Are you legal and safe when driving abroad?

Driving abroad

The first obvious difference between driving in the UK and driving abroad is the switch to driving a left-hand drive car and using the right-hand side of the road. You need to be especially careful when you first enter the country (and when you return to the UK) not to forget, sounds silly but it is one of the most common causes of crashes in the first few miles. Also take care when you have made a stop for a break and you are starting off again that you resume on the correct side of the road, very easy to forget and go back into autopilot.

Overtaking is going to be different.

If you are driving a right-hand drive car make sure you leave plenty of space to see if there is any oncoming traffic before trying to overtake. Remember, you need to move your car all the way into the other lane to see oncoming traffic. Normal seat belt laws remain the same, they are mandatory for front and rear occupants, so clunk and click before you start every trip

Speeding limits apply to all areas of Europe. Even on major parts of the famous Autobahn’s limits are still in place in areas that are urban, substandard, accident-prone, or under construction The speed limits for urban areas begin at the town or city sign and traffic offences may be subject to on the spot fines, always make sure you have a means of paying.

The drink driving laws may be stricter in Europe for example in France the limit is 0.5 mg/ml. So probably best not to drink at all when driving. A new law requiring all drivers to carry handheld breathalyzer came into force in France on the 1st July 2012. Fines for failing to adhere to the new law commence are now in place.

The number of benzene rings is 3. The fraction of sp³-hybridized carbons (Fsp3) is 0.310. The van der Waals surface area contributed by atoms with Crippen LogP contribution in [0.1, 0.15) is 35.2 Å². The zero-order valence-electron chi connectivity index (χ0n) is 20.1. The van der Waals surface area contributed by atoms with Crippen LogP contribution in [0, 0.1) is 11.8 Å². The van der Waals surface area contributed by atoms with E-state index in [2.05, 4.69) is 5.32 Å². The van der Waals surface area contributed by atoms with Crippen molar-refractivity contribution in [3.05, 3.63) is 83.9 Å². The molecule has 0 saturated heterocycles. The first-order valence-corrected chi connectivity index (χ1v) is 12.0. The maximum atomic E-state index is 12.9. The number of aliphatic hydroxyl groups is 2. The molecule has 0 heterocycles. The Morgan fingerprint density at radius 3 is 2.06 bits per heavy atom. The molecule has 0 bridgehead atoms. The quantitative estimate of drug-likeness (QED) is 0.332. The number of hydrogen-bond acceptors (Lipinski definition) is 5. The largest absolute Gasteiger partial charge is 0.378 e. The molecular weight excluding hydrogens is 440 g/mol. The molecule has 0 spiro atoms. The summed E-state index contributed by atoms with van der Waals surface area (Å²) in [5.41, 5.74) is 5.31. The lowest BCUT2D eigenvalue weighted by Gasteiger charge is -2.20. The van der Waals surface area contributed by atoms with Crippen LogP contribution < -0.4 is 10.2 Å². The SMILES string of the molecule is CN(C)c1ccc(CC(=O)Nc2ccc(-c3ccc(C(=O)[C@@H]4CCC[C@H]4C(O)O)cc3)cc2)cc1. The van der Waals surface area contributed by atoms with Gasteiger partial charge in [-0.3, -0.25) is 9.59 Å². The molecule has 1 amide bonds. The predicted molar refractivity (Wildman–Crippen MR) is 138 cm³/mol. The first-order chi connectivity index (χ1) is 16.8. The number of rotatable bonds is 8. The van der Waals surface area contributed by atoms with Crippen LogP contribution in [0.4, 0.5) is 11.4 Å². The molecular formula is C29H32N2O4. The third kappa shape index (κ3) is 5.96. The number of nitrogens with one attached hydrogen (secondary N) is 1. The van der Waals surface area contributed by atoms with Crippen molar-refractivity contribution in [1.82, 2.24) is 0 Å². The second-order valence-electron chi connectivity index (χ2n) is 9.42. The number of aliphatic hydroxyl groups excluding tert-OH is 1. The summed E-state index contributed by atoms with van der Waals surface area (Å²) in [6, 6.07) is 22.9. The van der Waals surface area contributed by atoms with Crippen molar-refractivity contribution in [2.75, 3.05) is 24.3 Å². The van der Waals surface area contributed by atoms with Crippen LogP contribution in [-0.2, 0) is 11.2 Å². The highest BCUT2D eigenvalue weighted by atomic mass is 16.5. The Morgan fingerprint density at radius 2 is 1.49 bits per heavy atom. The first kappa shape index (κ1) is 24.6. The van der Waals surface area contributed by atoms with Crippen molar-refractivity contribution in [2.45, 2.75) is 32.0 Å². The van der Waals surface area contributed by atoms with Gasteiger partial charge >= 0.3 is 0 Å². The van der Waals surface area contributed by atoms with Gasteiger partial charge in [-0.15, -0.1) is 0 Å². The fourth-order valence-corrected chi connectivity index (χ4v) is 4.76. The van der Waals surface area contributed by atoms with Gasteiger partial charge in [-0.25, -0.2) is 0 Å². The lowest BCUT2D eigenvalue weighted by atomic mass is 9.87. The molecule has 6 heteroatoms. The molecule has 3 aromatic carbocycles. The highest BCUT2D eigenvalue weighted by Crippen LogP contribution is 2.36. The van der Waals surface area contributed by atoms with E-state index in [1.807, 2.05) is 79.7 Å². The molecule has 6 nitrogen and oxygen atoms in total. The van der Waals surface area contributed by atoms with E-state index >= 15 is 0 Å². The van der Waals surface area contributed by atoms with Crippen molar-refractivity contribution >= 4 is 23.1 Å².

Children less than 10 years of age cannot sit in the front of the car

Unless it is in a baby seat facing backwards (airbag disabled) or unless there is a legitimate reason the back seat cannot be used e.g. no back seats or they are already occupied by other children under the age of 10.

The requirement in France is that you carry your car insurance documents, registration documents and driving license at all times when driving. This is a good rule of thumb for any of the European destinations. To ensure you meet the requirements for driving in Europe you will need.

  • A warning triangle
  • A high visibility vest
  • A set of headlight beam converters
  • A GB identification plate
  • A set of spare light bulbs (required for France and Spain)
  • A French breathalyzer kit
  • First Aid Kit

These are the minimum requirements for a RH drive car, but it is also recommended that you carry a fire extinguisher if you want to be ultra equipped for driving in Europe and to meet all the driving requirements.

Make sure you have a wonderful holiday, enjoy the ride and make sure you stay safe and within the law. If you’re taking your car with you, make sure your holiday isn’t cut short by any motoring issues. Compare garages in your local area by reviews, pricing and distance – booking a local garage online made easy!

Happy Holidays


Jonathan Hermans